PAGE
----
Waiting at a freezing bus stop at 11pm in January, I was astonished at the sight of a number 49 bus. Sleek, modern and silent, it glided into view, a mobile beacon of light and civilisation in an otherwise desolate urban landscape.
My astonishment arose from the fact that the number 49 is nothing like the way I remember it. I used to travel on it a lot, from my home to a local park. In those days, the bus was old and the seats narrow, and that is how it has stayed in my memory. It had never occurred to me that it would have undergone, in the last 40 years, a transformation. I suppose that's a bit like meeting nieces and nephews you haven't seen for a long time. You remember them as they were when they were 15, and are genuinely surprised when, at 25, they turn out to have changed.
It's true that on a superficial level the classroom of 2011 looks much like the classroom of 1911 or even earlier. One of the common examples given is that if a time traveller from the 17th century arrived today she wouldn't recognise a hospital or a doctor's surgery, but would immediately feel at home in a school or classroom.
But that's no different from saying that a traveller from 1911 would instantly recognise a bus, and from that observation drawing the conclusion that buses haven't changed. A bus is, basically, a box on wheels which carries a large-ish number of fare-paying passengers. But nobody would seriously claim that the bus hasn't changed over the years.
I believe it's the same with classrooms. In the best classrooms, the following will be true:
- The chalkboard has been replaced by an interactive whiteboard. That will enable the teacher to bring the internet, and even other classes, into the classroom. A good teacher will have the students coming up to present their work to the class. Modern whiteboards will even allow two or more people to work on the screen at the same time.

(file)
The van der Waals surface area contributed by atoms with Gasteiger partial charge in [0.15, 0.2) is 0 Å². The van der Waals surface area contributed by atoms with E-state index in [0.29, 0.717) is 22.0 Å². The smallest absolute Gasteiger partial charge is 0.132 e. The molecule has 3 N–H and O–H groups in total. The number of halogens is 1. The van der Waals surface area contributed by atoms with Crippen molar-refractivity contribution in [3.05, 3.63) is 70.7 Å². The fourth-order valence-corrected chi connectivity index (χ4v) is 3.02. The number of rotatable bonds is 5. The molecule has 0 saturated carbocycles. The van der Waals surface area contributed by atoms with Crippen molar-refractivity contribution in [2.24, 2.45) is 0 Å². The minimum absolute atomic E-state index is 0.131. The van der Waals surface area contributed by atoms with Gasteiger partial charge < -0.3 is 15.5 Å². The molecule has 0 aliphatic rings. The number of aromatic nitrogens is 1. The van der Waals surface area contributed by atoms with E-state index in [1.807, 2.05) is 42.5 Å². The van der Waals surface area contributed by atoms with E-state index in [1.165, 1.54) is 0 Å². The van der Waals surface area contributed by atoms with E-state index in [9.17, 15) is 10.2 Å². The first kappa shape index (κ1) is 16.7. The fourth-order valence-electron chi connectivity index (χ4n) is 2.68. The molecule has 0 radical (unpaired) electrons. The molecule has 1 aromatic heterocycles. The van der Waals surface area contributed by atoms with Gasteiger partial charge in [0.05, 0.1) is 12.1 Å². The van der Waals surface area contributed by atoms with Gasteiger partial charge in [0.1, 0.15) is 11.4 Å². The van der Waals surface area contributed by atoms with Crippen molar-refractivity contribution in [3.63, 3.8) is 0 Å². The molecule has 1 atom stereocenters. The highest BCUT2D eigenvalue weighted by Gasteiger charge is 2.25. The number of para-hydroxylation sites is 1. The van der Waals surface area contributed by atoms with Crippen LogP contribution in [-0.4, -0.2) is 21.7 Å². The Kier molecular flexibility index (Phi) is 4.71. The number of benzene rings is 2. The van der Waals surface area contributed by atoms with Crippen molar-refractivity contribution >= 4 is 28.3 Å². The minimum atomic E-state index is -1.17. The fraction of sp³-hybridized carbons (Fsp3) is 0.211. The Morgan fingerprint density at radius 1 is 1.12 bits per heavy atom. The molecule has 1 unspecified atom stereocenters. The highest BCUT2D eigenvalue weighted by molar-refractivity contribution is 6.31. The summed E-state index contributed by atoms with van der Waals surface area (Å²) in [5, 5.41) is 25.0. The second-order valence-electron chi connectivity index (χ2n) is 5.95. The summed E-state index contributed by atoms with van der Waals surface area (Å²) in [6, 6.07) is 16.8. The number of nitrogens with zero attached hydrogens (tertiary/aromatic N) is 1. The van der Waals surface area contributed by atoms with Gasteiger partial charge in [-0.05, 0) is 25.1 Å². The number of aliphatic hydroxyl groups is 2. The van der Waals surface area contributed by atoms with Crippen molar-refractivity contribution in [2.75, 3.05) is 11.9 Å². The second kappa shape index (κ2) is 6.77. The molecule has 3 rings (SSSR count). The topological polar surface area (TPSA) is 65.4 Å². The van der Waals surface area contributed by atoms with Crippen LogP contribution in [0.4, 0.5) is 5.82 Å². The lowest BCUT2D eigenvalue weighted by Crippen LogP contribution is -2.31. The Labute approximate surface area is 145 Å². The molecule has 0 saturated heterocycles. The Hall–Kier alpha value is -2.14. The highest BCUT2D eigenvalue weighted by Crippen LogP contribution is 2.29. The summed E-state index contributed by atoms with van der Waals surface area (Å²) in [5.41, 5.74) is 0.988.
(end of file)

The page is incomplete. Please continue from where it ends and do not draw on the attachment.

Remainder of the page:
- In an increasing number of classrooms, the overhead projector has long gone (in the last 20 years I have only seen OHPs in university settings). Today's equivalent is the visualiser, which allows you to do so much more.
- Teachers are much more likely to pay attention to the idea of personalised learning, perhaps even using a student response system as a way to facilitate that. Some teachers may even use technology to support the introduction of assessment for learning techniques into their lessons.
- There is an increasing use of mobile devices in the classroom, enabling students to work individually, collaborate with each other, or with others on the web. (And see Steve Wheeler’s interesting discussion about student-owned devices.)
- Many classrooms now have flexible furniture, such as desks which can be turned into computer desks by flipping them over, or by a press of a button. The use of mobile devices also enables ordinary classrooms (by rearranging the furniture), informal areas and even outdoor spaces to be turned into collaborative working spaces.
I think these examples indicate that the classroom really has changed, even if some people can’t see it, and even if the change has not been as widespread as one might like. However, another consideration is that the classroom is actually the people within it, and their relationship with each other, and what they bring with them to the room. There have been enormous changes in those respects.
There are two other points I’d like to raise. The fact that the basic appearance of the average classroom hasn’t changed over the years (ie it’s a room with chairs, desks and a central display) isn’t by definition a bad thing.
First, going back to my analogy about buses, I think it’s pretty good that buses have looked the same over the years, and in all parts of the world. It means, if nothing else, that when I go abroad and someone tells me to catch the bus I know what they're talking about and what sort of vehicle to look out for. When I’ve visited schools abroad, I was able to understand what I was looking at and what to look out for. There is nothing wrong per se in some things remaining the same.
Second, the people who go on about student collaboration, the teacher as guide on the side, and so on ignore the fact that sometimes the most efficient way of getting something across is to tell people rather than waste everyone’s time getting them to collaborate and hope they discover it. As Morten T. Hansen points out in his book “Collaboration”, what’s important is not collaboration as such, but the right sort of collaboration.
Bottom line: let’s have an informed debate about these issues rather than mantras, soundbites and pub talk!